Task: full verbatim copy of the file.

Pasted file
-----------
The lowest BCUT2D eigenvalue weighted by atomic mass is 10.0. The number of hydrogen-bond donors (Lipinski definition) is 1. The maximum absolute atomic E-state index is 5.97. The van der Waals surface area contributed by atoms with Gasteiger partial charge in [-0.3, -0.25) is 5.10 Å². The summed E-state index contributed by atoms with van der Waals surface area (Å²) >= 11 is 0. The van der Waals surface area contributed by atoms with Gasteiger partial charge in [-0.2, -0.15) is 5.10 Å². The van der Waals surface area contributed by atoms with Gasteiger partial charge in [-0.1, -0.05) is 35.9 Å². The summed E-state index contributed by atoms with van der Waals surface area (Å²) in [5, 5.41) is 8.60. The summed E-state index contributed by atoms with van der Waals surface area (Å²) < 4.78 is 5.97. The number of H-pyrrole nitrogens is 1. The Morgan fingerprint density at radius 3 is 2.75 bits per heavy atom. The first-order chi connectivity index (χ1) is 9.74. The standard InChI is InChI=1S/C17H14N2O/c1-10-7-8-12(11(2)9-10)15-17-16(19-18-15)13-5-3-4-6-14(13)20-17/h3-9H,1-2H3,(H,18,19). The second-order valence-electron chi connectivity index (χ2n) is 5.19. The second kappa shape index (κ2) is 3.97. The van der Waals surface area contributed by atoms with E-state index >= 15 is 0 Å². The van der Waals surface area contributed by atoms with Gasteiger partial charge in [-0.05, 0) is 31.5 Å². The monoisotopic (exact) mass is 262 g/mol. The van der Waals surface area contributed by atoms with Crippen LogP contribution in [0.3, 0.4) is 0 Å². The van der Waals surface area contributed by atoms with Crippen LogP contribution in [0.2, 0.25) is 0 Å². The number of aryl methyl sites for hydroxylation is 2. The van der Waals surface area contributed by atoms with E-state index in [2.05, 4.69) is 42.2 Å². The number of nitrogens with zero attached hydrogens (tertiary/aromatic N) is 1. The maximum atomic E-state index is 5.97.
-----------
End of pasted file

The lowest BCUT2D eigenvalue weighted by atomic mass is 10.0. The number of hydrogen-bond donors (Lipinski definition) is 1. The maximum absolute atomic E-state index is 5.97. The van der Waals surface area contributed by atoms with Gasteiger partial charge in [-0.3, -0.25) is 5.10 Å². The summed E-state index contributed by atoms with van der Waals surface area (Å²) >= 11 is 0. The van der Waals surface area contributed by atoms with Gasteiger partial charge in [-0.2, -0.15) is 5.10 Å². The van der Waals surface area contributed by atoms with Gasteiger partial charge in [-0.1, -0.05) is 35.9 Å². The summed E-state index contributed by atoms with van der Waals surface area (Å²) in [5, 5.41) is 8.60. The summed E-state index contributed by atoms with van der Waals surface area (Å²) < 4.78 is 5.97. The number of H-pyrrole nitrogens is 1. The Morgan fingerprint density at radius 3 is 2.75 bits per heavy atom. The first-order chi connectivity index (χ1) is 9.74. The standard InChI is InChI=1S/C17H14N2O/c1-10-7-8-12(11(2)9-10)15-17-16(19-18-15)13-5-3-4-6-14(13)20-17/h3-9H,1-2H3,(H,18,19). The second-order valence-electron chi connectivity index (χ2n) is 5.19. The second kappa shape index (κ2) is 3.97. The van der Waals surface area contributed by atoms with E-state index >= 15 is 0 Å². The van der Waals surface area contributed by atoms with Gasteiger partial charge in [-0.05, 0) is 31.5 Å². The monoisotopic (exact) mass is 262 g/mol. The van der Waals surface area contributed by atoms with Crippen LogP contribution in [0.3, 0.4) is 0 Å². The van der Waals surface area contributed by atoms with Crippen LogP contribution in [0.2, 0.25) is 0 Å². The number of aryl methyl sites for hydroxylation is 2. The van der Waals surface area contributed by atoms with E-state index in [2.05, 4.69) is 42.2 Å². The number of nitrogens with zero attached hydrogens (tertiary/aromatic N) is 1. The maximum atomic E-state index is 5.97.